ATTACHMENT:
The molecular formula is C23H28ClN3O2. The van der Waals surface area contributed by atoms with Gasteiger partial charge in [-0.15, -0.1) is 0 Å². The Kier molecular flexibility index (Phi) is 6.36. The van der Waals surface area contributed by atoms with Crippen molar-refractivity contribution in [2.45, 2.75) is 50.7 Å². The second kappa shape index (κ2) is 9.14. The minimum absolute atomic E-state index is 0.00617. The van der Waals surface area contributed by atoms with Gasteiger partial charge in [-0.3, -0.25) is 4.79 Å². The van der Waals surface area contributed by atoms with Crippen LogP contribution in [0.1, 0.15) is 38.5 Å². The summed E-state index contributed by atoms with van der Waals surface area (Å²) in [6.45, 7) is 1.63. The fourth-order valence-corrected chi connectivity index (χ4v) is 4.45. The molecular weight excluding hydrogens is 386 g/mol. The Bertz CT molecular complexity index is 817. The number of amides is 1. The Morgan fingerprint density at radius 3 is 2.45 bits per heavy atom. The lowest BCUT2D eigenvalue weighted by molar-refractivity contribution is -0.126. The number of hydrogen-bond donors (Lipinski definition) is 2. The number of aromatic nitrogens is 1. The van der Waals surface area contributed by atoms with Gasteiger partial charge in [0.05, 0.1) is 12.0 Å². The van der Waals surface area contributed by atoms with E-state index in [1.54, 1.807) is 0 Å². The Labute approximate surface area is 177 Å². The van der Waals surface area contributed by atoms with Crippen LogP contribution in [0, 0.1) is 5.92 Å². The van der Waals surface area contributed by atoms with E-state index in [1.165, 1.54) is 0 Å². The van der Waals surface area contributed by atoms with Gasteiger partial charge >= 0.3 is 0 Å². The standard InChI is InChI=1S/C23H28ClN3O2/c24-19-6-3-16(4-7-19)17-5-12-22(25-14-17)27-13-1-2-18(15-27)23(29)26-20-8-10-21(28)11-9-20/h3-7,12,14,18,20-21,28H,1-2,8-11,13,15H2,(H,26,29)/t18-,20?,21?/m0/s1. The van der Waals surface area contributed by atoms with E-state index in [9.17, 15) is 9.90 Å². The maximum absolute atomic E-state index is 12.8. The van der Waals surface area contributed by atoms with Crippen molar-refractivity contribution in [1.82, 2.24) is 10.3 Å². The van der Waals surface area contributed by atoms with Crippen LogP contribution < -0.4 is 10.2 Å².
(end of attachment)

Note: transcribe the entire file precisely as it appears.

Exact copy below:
The molecular formula is C23H28ClN3O2. The van der Waals surface area contributed by atoms with Gasteiger partial charge in [-0.15, -0.1) is 0 Å². The Kier molecular flexibility index (Phi) is 6.36. The van der Waals surface area contributed by atoms with Crippen molar-refractivity contribution in [2.45, 2.75) is 50.7 Å². The second kappa shape index (κ2) is 9.14. The minimum absolute atomic E-state index is 0.00617. The van der Waals surface area contributed by atoms with Gasteiger partial charge in [-0.3, -0.25) is 4.79 Å². The van der Waals surface area contributed by atoms with Crippen LogP contribution in [0.1, 0.15) is 38.5 Å². The summed E-state index contributed by atoms with van der Waals surface area (Å²) in [6.45, 7) is 1.63. The fourth-order valence-corrected chi connectivity index (χ4v) is 4.45. The molecular weight excluding hydrogens is 386 g/mol. The Bertz CT molecular complexity index is 817. The number of amides is 1. The Morgan fingerprint density at radius 3 is 2.45 bits per heavy atom. The lowest BCUT2D eigenvalue weighted by molar-refractivity contribution is -0.126. The number of hydrogen-bond donors (Lipinski definition) is 2. The number of aromatic nitrogens is 1. The van der Waals surface area contributed by atoms with Gasteiger partial charge in [0.05, 0.1) is 12.0 Å². The van der Waals surface area contributed by atoms with E-state index in [1.54, 1.807) is 0 Å². The Labute approximate surface area is 177 Å². The van der Waals surface area contributed by atoms with Crippen LogP contribution in [0, 0.1) is 5.92 Å². The van der Waals surface area contributed by atoms with E-state index in [1.165, 1.54) is 0 Å². The van der Waals surface area contributed by atoms with Gasteiger partial charge >= 0.3 is 0 Å². The standard InChI is InChI=1S/C23H28ClN3O2/c24-19-6-3-16(4-7-19)17-5-12-22(25-14-17)27-13-1-2-18(15-27)23(29)26-20-8-10-21(28)11-9-20/h3-7,12,14,18,20-21,28H,1-2,8-11,13,15H2,(H,26,29)/t18-,20?,21?/m0/s1. The van der Waals surface area contributed by atoms with E-state index in [9.17, 15) is 9.90 Å². The maximum absolute atomic E-state index is 12.8. The van der Waals surface area contributed by atoms with Crippen molar-refractivity contribution in [1.82, 2.24) is 10.3 Å². The van der Waals surface area contributed by atoms with Crippen LogP contribution < -0.4 is 10.2 Å².